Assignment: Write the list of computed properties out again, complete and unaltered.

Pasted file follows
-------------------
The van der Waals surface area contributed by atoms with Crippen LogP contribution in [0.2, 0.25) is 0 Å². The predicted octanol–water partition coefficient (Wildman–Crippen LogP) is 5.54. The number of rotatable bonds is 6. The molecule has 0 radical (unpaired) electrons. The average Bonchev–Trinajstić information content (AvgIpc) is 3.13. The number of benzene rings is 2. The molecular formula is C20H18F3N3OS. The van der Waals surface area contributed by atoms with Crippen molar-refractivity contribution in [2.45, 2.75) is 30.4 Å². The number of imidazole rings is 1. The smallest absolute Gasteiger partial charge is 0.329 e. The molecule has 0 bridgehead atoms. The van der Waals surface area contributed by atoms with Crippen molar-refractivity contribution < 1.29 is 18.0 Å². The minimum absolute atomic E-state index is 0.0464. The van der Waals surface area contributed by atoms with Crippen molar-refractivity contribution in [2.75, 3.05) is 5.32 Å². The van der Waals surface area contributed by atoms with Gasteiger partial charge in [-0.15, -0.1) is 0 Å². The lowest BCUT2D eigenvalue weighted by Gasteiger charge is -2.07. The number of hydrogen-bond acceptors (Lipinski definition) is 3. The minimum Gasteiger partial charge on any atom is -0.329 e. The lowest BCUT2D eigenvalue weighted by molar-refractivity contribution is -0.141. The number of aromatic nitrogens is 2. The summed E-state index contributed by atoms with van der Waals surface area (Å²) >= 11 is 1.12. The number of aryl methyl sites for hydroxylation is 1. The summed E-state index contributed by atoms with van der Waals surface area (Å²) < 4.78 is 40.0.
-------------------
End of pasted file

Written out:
The van der Waals surface area contributed by atoms with Crippen LogP contribution in [0.2, 0.25) is 0 Å². The predicted octanol–water partition coefficient (Wildman–Crippen LogP) is 5.54. The number of rotatable bonds is 6. The molecule has 0 radical (unpaired) electrons. The average Bonchev–Trinajstić information content (AvgIpc) is 3.13. The number of benzene rings is 2. The molecular formula is C20H18F3N3OS. The van der Waals surface area contributed by atoms with Crippen molar-refractivity contribution in [2.45, 2.75) is 30.4 Å². The number of imidazole rings is 1. The smallest absolute Gasteiger partial charge is 0.329 e. The molecule has 0 bridgehead atoms. The van der Waals surface area contributed by atoms with Crippen molar-refractivity contribution < 1.29 is 18.0 Å². The minimum absolute atomic E-state index is 0.0464. The van der Waals surface area contributed by atoms with Crippen molar-refractivity contribution in [2.75, 3.05) is 5.32 Å². The van der Waals surface area contributed by atoms with Gasteiger partial charge in [-0.15, -0.1) is 0 Å². The lowest BCUT2D eigenvalue weighted by Gasteiger charge is -2.07. The number of hydrogen-bond acceptors (Lipinski definition) is 3. The minimum Gasteiger partial charge on any atom is -0.329 e. The lowest BCUT2D eigenvalue weighted by molar-refractivity contribution is -0.141. The number of aromatic nitrogens is 2. The summed E-state index contributed by atoms with van der Waals surface area (Å²) >= 11 is 1.12. The number of aryl methyl sites for hydroxylation is 1. The summed E-state index contributed by atoms with van der Waals surface area (Å²) < 4.78 is 40.0.